ACA Queensland calls for both parties to prioritise children ahead of October election

ACA Queensland calls for both parties to prioritise children ahead of October election

by Freya Lucas

September 22, 2020

With Queenslanders set to head to the polls on Saturday 31 October, the Queensland branch of the Australian Childcare Alliance (ACA) has called on all parties to commit to policies that prioritise the needs of 300,000 Queensland children and the early childhood educators who educate and care for them.

 

Using a non-partisan election policy manifesto “What Queensland parents want. What our children need”, ACA QLD has presented a list of options which it believes will: 

 

  • empower parents to choose which quality early learning (childcare) service they want their child to attend;
  • prioritise the educational needs of Queensland children;
  • reverse the trend of Queensland having the most developmentally vulnerable children in all of Australia;
  • offer certainty of employment for early childhood educators/teachers, particularly in regional Queensland;
  • avert an unnecessary increase in costs for parents or force them to withdraw their child from their quality early learning service;
  • create more financial headroom to allow early learning (childcare)services to employ more educators; and,
  • place the needs of parents ahead of the profits of property developers.

 

ACA QLD President Majella Fitzsimmons said early learning services had proved to be “the bedrock” of the Queensland economy, particularly during the height of the COVID-19 pandemic.

 

“Our member services have successfully kept children in their education and care, safe and calm, whilst they continued to learn and develop,” Ms Fitzsimmons said. “With a third of our parents working in healthcare and emergency services, we ensured our early learning services remained open, even during the initial shock lockdown.”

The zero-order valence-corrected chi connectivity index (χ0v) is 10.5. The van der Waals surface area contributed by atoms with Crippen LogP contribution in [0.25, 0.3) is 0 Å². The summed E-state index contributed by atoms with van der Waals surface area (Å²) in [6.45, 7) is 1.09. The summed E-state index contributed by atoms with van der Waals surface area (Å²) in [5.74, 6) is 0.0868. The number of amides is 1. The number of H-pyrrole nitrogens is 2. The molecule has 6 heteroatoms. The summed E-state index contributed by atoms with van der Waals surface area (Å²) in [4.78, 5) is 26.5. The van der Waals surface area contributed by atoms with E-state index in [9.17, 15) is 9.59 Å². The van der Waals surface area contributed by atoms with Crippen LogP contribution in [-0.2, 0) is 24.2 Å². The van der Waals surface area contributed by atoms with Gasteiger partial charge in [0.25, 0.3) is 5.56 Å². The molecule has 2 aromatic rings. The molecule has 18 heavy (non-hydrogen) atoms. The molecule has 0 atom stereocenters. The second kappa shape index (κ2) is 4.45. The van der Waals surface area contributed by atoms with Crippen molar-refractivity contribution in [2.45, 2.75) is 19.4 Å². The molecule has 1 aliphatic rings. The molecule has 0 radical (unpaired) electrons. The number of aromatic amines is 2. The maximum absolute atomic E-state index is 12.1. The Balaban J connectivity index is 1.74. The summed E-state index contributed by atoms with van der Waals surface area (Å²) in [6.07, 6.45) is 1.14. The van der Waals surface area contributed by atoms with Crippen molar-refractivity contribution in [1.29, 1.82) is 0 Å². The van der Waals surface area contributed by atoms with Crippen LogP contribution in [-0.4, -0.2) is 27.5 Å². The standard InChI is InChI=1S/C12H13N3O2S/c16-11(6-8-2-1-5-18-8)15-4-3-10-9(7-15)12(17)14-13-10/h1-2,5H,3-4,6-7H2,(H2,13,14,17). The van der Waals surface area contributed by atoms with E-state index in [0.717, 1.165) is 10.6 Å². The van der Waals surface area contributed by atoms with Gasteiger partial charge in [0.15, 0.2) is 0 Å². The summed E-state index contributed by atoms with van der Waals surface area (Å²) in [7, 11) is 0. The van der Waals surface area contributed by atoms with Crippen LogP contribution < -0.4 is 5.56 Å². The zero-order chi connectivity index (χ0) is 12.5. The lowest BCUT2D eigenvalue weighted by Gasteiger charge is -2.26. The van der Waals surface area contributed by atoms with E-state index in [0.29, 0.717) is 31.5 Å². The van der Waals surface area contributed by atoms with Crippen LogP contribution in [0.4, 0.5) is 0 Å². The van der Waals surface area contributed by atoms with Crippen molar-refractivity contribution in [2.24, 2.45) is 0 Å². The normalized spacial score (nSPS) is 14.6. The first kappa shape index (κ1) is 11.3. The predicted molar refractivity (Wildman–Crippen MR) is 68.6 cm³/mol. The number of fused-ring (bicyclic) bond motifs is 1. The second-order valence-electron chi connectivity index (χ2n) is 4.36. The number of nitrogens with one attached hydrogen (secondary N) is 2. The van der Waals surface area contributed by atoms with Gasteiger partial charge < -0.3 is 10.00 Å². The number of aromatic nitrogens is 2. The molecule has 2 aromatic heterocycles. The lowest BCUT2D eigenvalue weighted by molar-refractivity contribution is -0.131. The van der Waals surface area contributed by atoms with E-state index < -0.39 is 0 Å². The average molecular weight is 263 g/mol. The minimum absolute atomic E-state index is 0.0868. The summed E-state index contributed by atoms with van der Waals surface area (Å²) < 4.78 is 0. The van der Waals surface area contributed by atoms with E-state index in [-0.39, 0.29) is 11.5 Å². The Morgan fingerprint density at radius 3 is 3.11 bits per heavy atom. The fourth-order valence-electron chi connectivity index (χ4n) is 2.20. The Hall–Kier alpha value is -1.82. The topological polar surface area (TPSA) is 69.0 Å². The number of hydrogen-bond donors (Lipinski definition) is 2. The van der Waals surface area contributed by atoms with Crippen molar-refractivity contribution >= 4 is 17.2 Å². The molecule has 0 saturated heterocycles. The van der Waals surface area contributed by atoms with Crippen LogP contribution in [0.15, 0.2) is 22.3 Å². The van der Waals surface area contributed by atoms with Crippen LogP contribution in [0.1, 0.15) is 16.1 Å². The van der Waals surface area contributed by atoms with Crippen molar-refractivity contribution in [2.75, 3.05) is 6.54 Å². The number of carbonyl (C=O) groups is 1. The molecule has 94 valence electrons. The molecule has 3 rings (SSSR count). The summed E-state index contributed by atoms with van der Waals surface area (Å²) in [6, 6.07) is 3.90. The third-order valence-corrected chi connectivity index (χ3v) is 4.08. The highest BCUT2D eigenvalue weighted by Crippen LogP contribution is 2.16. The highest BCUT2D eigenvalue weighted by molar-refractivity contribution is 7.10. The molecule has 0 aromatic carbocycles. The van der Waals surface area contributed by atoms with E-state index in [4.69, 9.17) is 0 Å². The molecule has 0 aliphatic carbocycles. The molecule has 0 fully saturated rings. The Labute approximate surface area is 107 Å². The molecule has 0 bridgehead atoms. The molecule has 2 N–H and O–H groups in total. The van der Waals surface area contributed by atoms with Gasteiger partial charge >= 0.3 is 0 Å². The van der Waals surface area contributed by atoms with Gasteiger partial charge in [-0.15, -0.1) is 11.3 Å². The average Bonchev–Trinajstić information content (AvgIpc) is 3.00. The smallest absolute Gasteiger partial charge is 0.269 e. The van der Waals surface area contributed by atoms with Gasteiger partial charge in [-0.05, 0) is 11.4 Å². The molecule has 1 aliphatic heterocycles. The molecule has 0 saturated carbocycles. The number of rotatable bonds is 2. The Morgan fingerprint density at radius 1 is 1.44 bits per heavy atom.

A core element of the manifesto seeks to have the next Queensland Government extend universal funding (by five years) for all four year olds in Queensland kindergartens. 

 

Other ACA QLD policies, recommended to all parties, include extending the existing KindyLinQ pilot program to all early learning services, ending the current “unsafe and discriminatory practice of forcing disadvantaged children into state-based school facilities” and permanently waiving payroll tax for all educational services to allow the employment of more educators. 

 

Oversupply is also addressed in the manifesto, with ACA Qld calling for “proper planning oversight” to help reverse “the current oversupply crisis hitting the sector, to the detriment of all families”.

 

“On behalf of all Queensland families, we are committing cost effective policies for the next government to adopt,” Ms Fitzsimmons said. “These policies look beyond the current COVID-19 crisis, to build a stronger future for our families, the communities in which they live and the economy of the state.”

 

To access the manifesto, please see here

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